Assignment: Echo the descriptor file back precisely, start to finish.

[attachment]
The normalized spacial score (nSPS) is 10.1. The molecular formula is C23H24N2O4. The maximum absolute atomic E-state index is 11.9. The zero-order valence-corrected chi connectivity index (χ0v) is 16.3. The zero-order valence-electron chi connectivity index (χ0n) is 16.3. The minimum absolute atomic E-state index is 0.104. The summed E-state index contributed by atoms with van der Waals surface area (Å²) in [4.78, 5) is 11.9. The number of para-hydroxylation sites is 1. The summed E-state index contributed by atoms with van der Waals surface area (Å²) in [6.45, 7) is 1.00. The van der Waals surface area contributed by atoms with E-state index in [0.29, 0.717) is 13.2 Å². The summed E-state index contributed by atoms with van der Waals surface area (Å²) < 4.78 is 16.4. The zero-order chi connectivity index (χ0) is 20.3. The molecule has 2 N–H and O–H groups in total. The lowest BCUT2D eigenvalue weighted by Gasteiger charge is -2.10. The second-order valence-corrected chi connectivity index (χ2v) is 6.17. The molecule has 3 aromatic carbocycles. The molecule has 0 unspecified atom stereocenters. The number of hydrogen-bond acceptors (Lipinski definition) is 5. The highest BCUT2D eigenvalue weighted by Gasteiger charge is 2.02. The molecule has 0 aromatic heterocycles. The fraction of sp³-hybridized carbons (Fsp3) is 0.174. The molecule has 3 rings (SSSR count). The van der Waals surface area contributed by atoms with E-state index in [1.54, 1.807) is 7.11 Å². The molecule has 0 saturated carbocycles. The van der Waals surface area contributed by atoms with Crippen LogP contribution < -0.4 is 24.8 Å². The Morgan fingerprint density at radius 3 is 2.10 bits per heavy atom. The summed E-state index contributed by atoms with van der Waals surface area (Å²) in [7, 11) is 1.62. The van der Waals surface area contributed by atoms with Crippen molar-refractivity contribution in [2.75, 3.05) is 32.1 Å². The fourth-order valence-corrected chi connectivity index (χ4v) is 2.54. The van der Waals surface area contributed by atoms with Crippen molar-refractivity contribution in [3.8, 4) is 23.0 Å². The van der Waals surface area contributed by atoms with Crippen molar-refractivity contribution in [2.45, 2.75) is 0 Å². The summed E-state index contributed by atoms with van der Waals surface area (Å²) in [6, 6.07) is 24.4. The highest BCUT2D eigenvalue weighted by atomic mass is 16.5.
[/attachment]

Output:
The normalized spacial score (nSPS) is 10.1. The molecular formula is C23H24N2O4. The maximum absolute atomic E-state index is 11.9. The zero-order valence-corrected chi connectivity index (χ0v) is 16.3. The zero-order valence-electron chi connectivity index (χ0n) is 16.3. The minimum absolute atomic E-state index is 0.104. The summed E-state index contributed by atoms with van der Waals surface area (Å²) in [4.78, 5) is 11.9. The number of para-hydroxylation sites is 1. The summed E-state index contributed by atoms with van der Waals surface area (Å²) in [6.45, 7) is 1.00. The van der Waals surface area contributed by atoms with E-state index in [0.29, 0.717) is 13.2 Å². The summed E-state index contributed by atoms with van der Waals surface area (Å²) < 4.78 is 16.4. The zero-order chi connectivity index (χ0) is 20.3. The molecule has 2 N–H and O–H groups in total. The lowest BCUT2D eigenvalue weighted by Gasteiger charge is -2.10. The second-order valence-corrected chi connectivity index (χ2v) is 6.17. The molecule has 3 aromatic carbocycles. The molecule has 0 unspecified atom stereocenters. The number of hydrogen-bond acceptors (Lipinski definition) is 5. The highest BCUT2D eigenvalue weighted by Gasteiger charge is 2.02. The molecule has 0 aromatic heterocycles. The fraction of sp³-hybridized carbons (Fsp3) is 0.174. The molecule has 3 rings (SSSR count). The van der Waals surface area contributed by atoms with E-state index in [1.54, 1.807) is 7.11 Å². The molecule has 0 saturated carbocycles. The van der Waals surface area contributed by atoms with Crippen LogP contribution < -0.4 is 24.8 Å². The Morgan fingerprint density at radius 3 is 2.10 bits per heavy atom. The summed E-state index contributed by atoms with van der Waals surface area (Å²) in [7, 11) is 1.62. The van der Waals surface area contributed by atoms with Crippen molar-refractivity contribution in [2.75, 3.05) is 32.1 Å². The fourth-order valence-corrected chi connectivity index (χ4v) is 2.54. The van der Waals surface area contributed by atoms with Crippen molar-refractivity contribution in [3.8, 4) is 23.0 Å². The van der Waals surface area contributed by atoms with Crippen molar-refractivity contribution in [2.45, 2.75) is 0 Å². The summed E-state index contributed by atoms with van der Waals surface area (Å²) in [6, 6.07) is 24.4. The highest BCUT2D eigenvalue weighted by atomic mass is 16.5.